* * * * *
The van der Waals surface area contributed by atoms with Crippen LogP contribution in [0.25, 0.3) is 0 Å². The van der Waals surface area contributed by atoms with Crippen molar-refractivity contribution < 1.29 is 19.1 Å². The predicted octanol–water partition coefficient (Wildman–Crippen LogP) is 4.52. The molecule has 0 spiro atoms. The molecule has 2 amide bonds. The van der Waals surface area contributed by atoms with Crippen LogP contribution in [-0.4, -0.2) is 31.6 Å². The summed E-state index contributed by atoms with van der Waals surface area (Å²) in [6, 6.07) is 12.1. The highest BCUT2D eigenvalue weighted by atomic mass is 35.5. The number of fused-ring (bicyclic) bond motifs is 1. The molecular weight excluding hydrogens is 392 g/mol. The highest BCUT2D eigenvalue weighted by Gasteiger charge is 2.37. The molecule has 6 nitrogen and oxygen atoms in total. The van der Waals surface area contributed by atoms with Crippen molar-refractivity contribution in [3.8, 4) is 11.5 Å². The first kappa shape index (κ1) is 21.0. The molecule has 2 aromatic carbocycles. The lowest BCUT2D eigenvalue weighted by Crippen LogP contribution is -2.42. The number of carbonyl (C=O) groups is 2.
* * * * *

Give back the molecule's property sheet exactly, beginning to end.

The van der Waals surface area contributed by atoms with Crippen LogP contribution in [0.25, 0.3) is 0 Å². The van der Waals surface area contributed by atoms with Crippen molar-refractivity contribution < 1.29 is 19.1 Å². The predicted octanol–water partition coefficient (Wildman–Crippen LogP) is 4.52. The molecule has 0 spiro atoms. The molecule has 2 amide bonds. The van der Waals surface area contributed by atoms with Crippen LogP contribution in [-0.4, -0.2) is 31.6 Å². The summed E-state index contributed by atoms with van der Waals surface area (Å²) in [6, 6.07) is 12.1. The highest BCUT2D eigenvalue weighted by atomic mass is 35.5. The number of fused-ring (bicyclic) bond motifs is 1. The molecular weight excluding hydrogens is 392 g/mol. The highest BCUT2D eigenvalue weighted by Gasteiger charge is 2.37. The molecule has 6 nitrogen and oxygen atoms in total. The van der Waals surface area contributed by atoms with Crippen molar-refractivity contribution in [3.8, 4) is 11.5 Å². The first kappa shape index (κ1) is 21.0. The molecule has 2 aromatic carbocycles. The lowest BCUT2D eigenvalue weighted by Crippen LogP contribution is -2.42. The number of carbonyl (C=O) groups is 2.